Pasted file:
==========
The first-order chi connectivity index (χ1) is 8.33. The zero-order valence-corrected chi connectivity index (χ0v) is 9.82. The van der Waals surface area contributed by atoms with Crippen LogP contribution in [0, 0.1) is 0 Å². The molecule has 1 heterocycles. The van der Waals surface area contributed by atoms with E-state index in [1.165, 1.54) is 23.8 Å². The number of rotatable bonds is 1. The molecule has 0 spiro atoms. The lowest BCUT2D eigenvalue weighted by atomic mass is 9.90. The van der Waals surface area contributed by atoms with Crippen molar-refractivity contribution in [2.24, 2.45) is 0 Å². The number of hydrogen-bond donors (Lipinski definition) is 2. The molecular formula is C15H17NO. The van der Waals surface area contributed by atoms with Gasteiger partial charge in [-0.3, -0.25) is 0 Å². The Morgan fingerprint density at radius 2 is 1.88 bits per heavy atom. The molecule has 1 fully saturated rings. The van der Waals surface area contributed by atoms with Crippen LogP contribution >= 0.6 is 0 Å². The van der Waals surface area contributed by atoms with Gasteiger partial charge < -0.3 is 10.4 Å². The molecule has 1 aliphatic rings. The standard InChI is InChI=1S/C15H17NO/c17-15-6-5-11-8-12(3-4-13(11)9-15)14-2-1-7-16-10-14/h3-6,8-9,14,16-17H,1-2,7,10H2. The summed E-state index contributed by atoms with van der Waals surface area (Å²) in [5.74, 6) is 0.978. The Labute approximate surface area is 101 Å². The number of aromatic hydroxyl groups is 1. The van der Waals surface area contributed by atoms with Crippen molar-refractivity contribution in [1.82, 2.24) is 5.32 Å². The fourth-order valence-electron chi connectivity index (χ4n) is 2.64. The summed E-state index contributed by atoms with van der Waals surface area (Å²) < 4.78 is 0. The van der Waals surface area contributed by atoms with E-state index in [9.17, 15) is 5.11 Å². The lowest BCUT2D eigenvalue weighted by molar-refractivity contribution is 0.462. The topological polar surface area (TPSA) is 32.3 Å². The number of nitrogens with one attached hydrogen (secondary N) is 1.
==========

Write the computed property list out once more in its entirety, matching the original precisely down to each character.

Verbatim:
The first-order chi connectivity index (χ1) is 8.33. The zero-order valence-corrected chi connectivity index (χ0v) is 9.82. The van der Waals surface area contributed by atoms with Crippen LogP contribution in [0, 0.1) is 0 Å². The molecule has 1 heterocycles. The van der Waals surface area contributed by atoms with E-state index in [1.165, 1.54) is 23.8 Å². The number of rotatable bonds is 1. The molecule has 0 spiro atoms. The lowest BCUT2D eigenvalue weighted by atomic mass is 9.90. The van der Waals surface area contributed by atoms with Crippen molar-refractivity contribution in [2.24, 2.45) is 0 Å². The number of hydrogen-bond donors (Lipinski definition) is 2. The molecular formula is C15H17NO. The van der Waals surface area contributed by atoms with Gasteiger partial charge in [-0.3, -0.25) is 0 Å². The Morgan fingerprint density at radius 2 is 1.88 bits per heavy atom. The molecule has 1 fully saturated rings. The van der Waals surface area contributed by atoms with Crippen LogP contribution >= 0.6 is 0 Å². The van der Waals surface area contributed by atoms with Gasteiger partial charge < -0.3 is 10.4 Å². The molecule has 1 aliphatic rings. The standard InChI is InChI=1S/C15H17NO/c17-15-6-5-11-8-12(3-4-13(11)9-15)14-2-1-7-16-10-14/h3-6,8-9,14,16-17H,1-2,7,10H2. The summed E-state index contributed by atoms with van der Waals surface area (Å²) in [5.74, 6) is 0.978. The Labute approximate surface area is 101 Å². The number of aromatic hydroxyl groups is 1. The van der Waals surface area contributed by atoms with Crippen molar-refractivity contribution in [1.82, 2.24) is 5.32 Å². The fourth-order valence-electron chi connectivity index (χ4n) is 2.64. The summed E-state index contributed by atoms with van der Waals surface area (Å²) < 4.78 is 0. The van der Waals surface area contributed by atoms with E-state index in [9.17, 15) is 5.11 Å². The lowest BCUT2D eigenvalue weighted by molar-refractivity contribution is 0.462. The topological polar surface area (TPSA) is 32.3 Å². The number of nitrogens with one attached hydrogen (secondary N) is 1.